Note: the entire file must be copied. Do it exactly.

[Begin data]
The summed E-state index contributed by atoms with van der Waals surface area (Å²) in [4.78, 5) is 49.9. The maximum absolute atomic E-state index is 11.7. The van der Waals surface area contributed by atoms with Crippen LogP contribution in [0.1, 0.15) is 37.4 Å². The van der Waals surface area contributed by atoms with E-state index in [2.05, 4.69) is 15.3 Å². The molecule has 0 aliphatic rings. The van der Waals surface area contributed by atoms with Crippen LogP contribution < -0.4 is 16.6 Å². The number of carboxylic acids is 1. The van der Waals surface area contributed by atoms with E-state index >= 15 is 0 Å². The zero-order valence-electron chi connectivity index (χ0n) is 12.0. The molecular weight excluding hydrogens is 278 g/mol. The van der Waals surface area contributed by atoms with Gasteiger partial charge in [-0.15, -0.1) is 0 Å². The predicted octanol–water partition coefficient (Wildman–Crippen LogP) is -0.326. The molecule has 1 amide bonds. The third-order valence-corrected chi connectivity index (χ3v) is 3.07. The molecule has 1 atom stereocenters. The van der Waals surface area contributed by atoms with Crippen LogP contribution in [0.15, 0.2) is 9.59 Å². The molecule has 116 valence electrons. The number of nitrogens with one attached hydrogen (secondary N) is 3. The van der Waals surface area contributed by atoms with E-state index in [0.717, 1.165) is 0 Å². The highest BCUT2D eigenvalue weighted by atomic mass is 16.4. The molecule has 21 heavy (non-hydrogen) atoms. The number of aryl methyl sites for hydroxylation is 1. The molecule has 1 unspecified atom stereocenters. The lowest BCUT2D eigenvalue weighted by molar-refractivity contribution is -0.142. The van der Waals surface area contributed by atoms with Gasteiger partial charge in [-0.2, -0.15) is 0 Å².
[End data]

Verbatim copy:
The summed E-state index contributed by atoms with van der Waals surface area (Å²) in [4.78, 5) is 49.9. The maximum absolute atomic E-state index is 11.7. The van der Waals surface area contributed by atoms with Crippen LogP contribution in [0.1, 0.15) is 37.4 Å². The van der Waals surface area contributed by atoms with E-state index in [2.05, 4.69) is 15.3 Å². The molecule has 0 aliphatic rings. The van der Waals surface area contributed by atoms with Crippen LogP contribution < -0.4 is 16.6 Å². The number of carboxylic acids is 1. The van der Waals surface area contributed by atoms with E-state index >= 15 is 0 Å². The zero-order valence-electron chi connectivity index (χ0n) is 12.0. The molecular weight excluding hydrogens is 278 g/mol. The van der Waals surface area contributed by atoms with Gasteiger partial charge in [-0.15, -0.1) is 0 Å². The predicted octanol–water partition coefficient (Wildman–Crippen LogP) is -0.326. The molecule has 1 amide bonds. The third-order valence-corrected chi connectivity index (χ3v) is 3.07. The molecule has 1 atom stereocenters. The van der Waals surface area contributed by atoms with Crippen LogP contribution in [0.15, 0.2) is 9.59 Å². The molecule has 116 valence electrons. The number of nitrogens with one attached hydrogen (secondary N) is 3. The van der Waals surface area contributed by atoms with E-state index in [0.717, 1.165) is 0 Å². The highest BCUT2D eigenvalue weighted by atomic mass is 16.4. The molecule has 21 heavy (non-hydrogen) atoms. The number of aryl methyl sites for hydroxylation is 1. The molecule has 1 unspecified atom stereocenters. The lowest BCUT2D eigenvalue weighted by molar-refractivity contribution is -0.142. The van der Waals surface area contributed by atoms with Gasteiger partial charge in [-0.2, -0.15) is 0 Å².